Reversals of the Geomagnetic Field Secular variations- historic to modern changes in the field Archaeomagnetism: changes during the Holocene Reversals

  • View
    215

  • Download
    2

Embed Size (px)

Text of Reversals of the Geomagnetic Field Secular variations- historic to modern changes in the field...

  • Slide 1
  • Reversals of the Geomagnetic Field Secular variations- historic to modern changes in the field Archaeomagnetism: changes during the Holocene Reversals of the dipole polarity Reversal chronology for past 5 million years: the terrestrial record reversal chronology for past 200 million years: the seafloor spreading tape recorder
  • Slide 2
  • Locations of the north pole of the dipole component of the geomagnetic field from 1945- 2000.
  • Slide 3
  • -30 to 800 BP 800 to 1940 BP 1940 to 3690 BP Calibrated radiocarbon years before present, (B.P, AD1950=0) Average pole position for all data (94 poles): 88.4 N 23.8 W 1.6 degrees from geographic North Pole The north magnetic pole during the past 3700 years. -30 to 3690 BP
  • Slide 4
  • units: nT/yr contour interval: 5 nT/yr Main field: 30,000 to 60,000 nT
  • Slide 5
  • units: minutes/yr contour interval: 2 min/yr
  • Slide 6
  • units: minutes/yr contour interval: 1 min/yr
  • Slide 7
  • Years before present (BP) Dipole moment determined from the strength of magnetization of archaeological material (archaeomagnetic results from TRM in ancient hearths and pottery)
  • Slide 8
  • dipole component non-dipole component Schematic plot of magnetic field variations in time
  • Slide 9
  • A snapshot of the 3D magnetic field structure simulated with the Glatzmaier-Roberts geodynamo model. Magnetic field lines are blue where the field is directed inward and yellow where directed outward. The rotation axis of the model Earth is vertical and through the center. A transition occurs at the core-mantle boundary from the intense, complicated field structure in the fluid core, where the field is generated, to the smooth, potential field structure outside the core. The field lines are drawn out to two Earth radii. Magnetic field is wrapped around the "tangent cylinder" due to the shear of the zonal fluid flow.
  • Slide 10
  • About 36,000 years into the simulation the magnetic field underwent a reversal of its dipole moment (Figure 3), over a period of a little more than a thousand years. The intensity of the magnetic dipole moment decreased by about a factor of ten during the reversal and recovered immediately after, similar to what is seen in the Earth's paleomagnetic reversal record. Our solution shows how convection in the fluid outer core is continually trying to reverse the field but that the solid inner core inhibits magnetic reversals because the field in the inner core can only change on the much longer time scale of diffusion [2]. Only once in many attempts is a reversal successful, which is probably the reason why the times between reversals of the Earth's field are long and randomly distributed. 500yrs before middle of reversal 500yrs after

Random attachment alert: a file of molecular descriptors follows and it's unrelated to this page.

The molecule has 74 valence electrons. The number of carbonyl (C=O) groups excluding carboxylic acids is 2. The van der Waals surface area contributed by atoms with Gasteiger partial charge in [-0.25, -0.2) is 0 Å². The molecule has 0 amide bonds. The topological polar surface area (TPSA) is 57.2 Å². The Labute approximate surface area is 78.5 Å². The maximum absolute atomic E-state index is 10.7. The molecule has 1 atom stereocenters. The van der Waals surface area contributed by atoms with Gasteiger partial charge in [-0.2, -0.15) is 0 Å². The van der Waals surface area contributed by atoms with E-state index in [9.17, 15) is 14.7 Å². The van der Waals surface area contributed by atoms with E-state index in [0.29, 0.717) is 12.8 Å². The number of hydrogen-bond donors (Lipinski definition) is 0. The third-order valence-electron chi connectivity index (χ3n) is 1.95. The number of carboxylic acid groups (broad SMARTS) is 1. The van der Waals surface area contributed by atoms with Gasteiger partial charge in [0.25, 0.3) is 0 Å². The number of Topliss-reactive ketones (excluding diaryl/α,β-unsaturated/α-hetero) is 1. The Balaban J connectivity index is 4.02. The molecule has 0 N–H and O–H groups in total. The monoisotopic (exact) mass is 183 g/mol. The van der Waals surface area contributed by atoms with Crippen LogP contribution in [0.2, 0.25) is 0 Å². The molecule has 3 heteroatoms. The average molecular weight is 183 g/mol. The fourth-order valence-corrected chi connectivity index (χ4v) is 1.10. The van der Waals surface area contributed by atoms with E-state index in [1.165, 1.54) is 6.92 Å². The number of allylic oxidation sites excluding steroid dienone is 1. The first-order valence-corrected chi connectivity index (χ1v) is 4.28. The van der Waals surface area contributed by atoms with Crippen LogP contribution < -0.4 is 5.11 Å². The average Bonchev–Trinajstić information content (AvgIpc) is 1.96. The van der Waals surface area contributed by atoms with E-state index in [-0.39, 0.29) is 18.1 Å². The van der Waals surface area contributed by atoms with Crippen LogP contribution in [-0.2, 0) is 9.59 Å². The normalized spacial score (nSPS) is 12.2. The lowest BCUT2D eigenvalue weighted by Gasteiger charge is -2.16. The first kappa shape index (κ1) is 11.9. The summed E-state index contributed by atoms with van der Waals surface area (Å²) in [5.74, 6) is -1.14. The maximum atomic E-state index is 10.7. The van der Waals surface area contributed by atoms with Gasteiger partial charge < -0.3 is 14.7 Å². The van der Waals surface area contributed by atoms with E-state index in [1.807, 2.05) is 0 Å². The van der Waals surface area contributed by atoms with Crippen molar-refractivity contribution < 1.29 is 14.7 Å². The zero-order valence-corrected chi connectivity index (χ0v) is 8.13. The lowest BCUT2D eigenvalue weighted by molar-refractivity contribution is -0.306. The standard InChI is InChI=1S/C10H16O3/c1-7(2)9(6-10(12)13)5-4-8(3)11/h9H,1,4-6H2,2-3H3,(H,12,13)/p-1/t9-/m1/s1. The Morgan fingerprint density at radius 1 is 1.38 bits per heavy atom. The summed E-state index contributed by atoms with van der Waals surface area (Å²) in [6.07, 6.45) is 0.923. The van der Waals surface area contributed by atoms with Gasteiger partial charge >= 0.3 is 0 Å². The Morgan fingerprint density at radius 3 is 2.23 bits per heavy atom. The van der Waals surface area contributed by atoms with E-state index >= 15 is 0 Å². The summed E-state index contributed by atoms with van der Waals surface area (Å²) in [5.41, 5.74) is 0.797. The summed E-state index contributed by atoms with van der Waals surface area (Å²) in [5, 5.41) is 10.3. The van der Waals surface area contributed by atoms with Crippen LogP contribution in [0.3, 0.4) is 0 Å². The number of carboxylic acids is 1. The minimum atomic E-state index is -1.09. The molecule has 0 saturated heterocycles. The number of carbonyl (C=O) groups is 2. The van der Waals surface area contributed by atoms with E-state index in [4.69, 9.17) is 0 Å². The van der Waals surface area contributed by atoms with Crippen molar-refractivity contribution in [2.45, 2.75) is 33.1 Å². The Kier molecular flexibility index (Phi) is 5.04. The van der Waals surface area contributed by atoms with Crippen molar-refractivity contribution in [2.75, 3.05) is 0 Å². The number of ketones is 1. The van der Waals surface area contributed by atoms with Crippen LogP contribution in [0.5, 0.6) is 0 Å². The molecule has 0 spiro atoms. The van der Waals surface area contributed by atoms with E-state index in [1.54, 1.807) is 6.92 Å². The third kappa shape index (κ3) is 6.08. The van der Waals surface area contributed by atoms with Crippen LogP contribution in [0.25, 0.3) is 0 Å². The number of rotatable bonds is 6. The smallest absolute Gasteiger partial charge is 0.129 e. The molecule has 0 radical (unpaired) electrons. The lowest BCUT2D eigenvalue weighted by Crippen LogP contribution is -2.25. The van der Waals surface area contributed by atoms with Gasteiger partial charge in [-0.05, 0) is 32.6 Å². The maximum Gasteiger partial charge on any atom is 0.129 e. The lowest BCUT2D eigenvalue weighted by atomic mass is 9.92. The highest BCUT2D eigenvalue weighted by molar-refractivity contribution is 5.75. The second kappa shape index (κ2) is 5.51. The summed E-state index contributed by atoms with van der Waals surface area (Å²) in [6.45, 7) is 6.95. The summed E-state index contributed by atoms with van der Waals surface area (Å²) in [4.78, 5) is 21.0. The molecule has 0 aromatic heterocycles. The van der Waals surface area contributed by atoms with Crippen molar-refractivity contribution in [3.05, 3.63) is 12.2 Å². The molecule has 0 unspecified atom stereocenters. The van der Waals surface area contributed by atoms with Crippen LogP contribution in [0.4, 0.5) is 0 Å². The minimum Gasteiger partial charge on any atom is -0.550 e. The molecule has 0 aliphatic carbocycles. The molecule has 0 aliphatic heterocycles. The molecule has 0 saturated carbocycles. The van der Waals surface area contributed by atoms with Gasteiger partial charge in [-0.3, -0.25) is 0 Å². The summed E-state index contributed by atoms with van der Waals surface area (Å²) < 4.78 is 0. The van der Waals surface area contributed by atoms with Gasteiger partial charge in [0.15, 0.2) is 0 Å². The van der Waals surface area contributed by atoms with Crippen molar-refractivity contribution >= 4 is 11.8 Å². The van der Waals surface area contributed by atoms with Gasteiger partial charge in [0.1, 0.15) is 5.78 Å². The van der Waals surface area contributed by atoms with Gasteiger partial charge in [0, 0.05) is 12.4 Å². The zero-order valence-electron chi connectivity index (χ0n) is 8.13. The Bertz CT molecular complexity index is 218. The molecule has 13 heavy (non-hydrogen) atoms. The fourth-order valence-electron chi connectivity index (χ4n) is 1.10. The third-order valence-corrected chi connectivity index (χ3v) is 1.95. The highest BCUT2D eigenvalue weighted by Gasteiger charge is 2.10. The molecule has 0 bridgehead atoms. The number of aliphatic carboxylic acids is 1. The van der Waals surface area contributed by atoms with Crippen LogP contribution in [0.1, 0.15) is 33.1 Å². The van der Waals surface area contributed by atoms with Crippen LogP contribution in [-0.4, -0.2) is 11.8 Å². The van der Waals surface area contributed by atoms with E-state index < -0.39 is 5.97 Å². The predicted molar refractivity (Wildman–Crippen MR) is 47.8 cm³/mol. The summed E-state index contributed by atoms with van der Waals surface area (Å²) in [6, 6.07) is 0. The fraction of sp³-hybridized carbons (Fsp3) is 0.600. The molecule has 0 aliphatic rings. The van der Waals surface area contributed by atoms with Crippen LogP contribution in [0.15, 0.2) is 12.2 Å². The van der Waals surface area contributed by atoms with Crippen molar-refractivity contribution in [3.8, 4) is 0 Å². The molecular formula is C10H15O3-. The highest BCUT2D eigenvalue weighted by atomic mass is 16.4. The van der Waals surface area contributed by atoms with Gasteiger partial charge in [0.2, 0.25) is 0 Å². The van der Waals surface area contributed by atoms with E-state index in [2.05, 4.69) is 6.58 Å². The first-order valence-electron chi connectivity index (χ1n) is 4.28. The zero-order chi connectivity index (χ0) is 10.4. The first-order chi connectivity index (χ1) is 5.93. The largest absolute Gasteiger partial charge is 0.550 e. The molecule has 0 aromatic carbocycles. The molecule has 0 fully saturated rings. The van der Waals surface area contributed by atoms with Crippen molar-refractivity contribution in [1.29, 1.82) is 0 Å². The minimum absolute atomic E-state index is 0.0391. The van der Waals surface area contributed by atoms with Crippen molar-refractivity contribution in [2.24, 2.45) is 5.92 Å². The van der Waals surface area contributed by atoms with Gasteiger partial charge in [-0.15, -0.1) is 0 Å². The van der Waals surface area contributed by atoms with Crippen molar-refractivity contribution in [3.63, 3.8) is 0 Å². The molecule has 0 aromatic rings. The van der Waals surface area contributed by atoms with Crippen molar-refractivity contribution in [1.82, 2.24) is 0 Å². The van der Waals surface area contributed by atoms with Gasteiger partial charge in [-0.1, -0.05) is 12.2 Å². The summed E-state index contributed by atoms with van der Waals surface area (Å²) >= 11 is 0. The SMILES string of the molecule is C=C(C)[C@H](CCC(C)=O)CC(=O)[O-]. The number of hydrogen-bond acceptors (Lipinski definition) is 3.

• Slide 11
  • The key to determining the chronology of the geomagnetic field reversals is to be able to date the time during which robust magnetizations were attained in a given rock sample. The classical work was done in the latter half of the last century on basaltic rocks, which cool rapidly and acquire a strong thermo-remanent magnetization (TRM). These rocks can be dated effectively with the Potassium-Argon method, which uses the decay of K-40 into the chemically inert Ar-40. Ar-40 is trapped and accumulates in the rock only since the last time the rock was melted the time when the basalt was extruded and solidified. While liquid, the prior Ar-40, a gas, leaves the magma. Since the basalt is extruded on the surface, cooling is rapid and the acquisition of TRM occurs soon after the trap is set for accumulation of Ar-40.
  • Slide 12
  • Reversal captured in Columbia River basalt flows ( Steens Mtn., Oregon: Miocene, 15.5 Ma)
  • Slide 13
  • Steens Mtn: Kiger Gorge from the Steens Mountain Loop Road
  • Slide 14
  • Steens Mtn: View northwest from the short trail/road to the summit.
  • Slide 15
  • High resolution record of geomagnetic field reversal Mankinen, et al., 1985, J. Geophys. Res., v. 90, p, 10400 3500 yrs 3600 yrs 5000 yrs Reversal captured in Columbia River basalt flows ( Steens Mtn., Oregon: Miocene, 15.5 Ma) Extrusions at rate of about 43 m/1000 yrs
  • Slide 16
  • Steens Mtn results: VGPs in time
  • Slide 17
  • Magnetizations (DRM) recovered from deep ocean sediments
  • Slide 18